Wrapped up, really?  412M in fines / 39B in holdings is 1.06%.  

    You should really be worrying about the state's lack of oversight on the property.
  • CannonballCannonball advanced
    Posts: 123
    tedede said:

    I'd consider that a potential benefit not a risk. A risk would be something like having a leasee wrapped up in a multi-million dollar, international bribery scandal.

    Wrapped up, really?  412M in fines / 39B in holdings is 1.06%.  

    You should really be worrying about the state's lack of oversight on the property.
    Paying fines equal to 1% of your holdings is not trivial to any company.  And $412M is not insignificant in any setting.

    I agree completely the state's lack of oversight is a VERY big concern. And should continue to be a VERY big concern for any future lease arrangement of any state property.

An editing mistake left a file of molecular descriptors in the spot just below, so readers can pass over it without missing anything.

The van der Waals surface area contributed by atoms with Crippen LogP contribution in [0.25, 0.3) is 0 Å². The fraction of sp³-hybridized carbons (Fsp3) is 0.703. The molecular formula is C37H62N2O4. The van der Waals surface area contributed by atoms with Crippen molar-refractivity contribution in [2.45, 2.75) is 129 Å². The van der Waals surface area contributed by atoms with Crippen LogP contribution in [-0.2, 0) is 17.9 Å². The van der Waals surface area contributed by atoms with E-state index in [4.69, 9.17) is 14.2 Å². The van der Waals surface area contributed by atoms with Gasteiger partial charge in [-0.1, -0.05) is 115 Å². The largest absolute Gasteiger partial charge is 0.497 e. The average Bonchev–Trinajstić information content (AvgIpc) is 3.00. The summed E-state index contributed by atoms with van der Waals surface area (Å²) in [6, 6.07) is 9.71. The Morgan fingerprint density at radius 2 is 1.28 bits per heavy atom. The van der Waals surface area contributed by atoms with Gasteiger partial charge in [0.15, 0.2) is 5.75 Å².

• tededetedede advanced
    Posts: 121



    Paying fines equal to 1% of your holdings is not trivial to any company.  And $412M is not insignificant in any setting.


    I agree completely the state's lack of oversight is a VERY big concern. And should continue to be a VERY big concern for any future lease arrangement of any state property. 

    So what's the worse that happens, Och-Ziff needs cash and sells off the lease to another hedge fund that also knows nothing about running a ski area?  

    Shouldn't be hard as NH has no say in the matter.
  • CannonballCannonball advanced
    Posts: 123
    tedede said:




    Paying fines equal to 1% of your holdings is not trivial to any company.  And $412M is not insignificant in any setting.


    I agree completely the state's lack of oversight is a VERY big concern. And should continue to be a VERY big concern for any future lease arrangement of any state property. 

    So what's the worse that happens, Och-Ziff needs cash and sells off the lease to another hedge fund that also knows nothing about running a ski area?  

    Shouldn't be hard as NH has no say in the matter.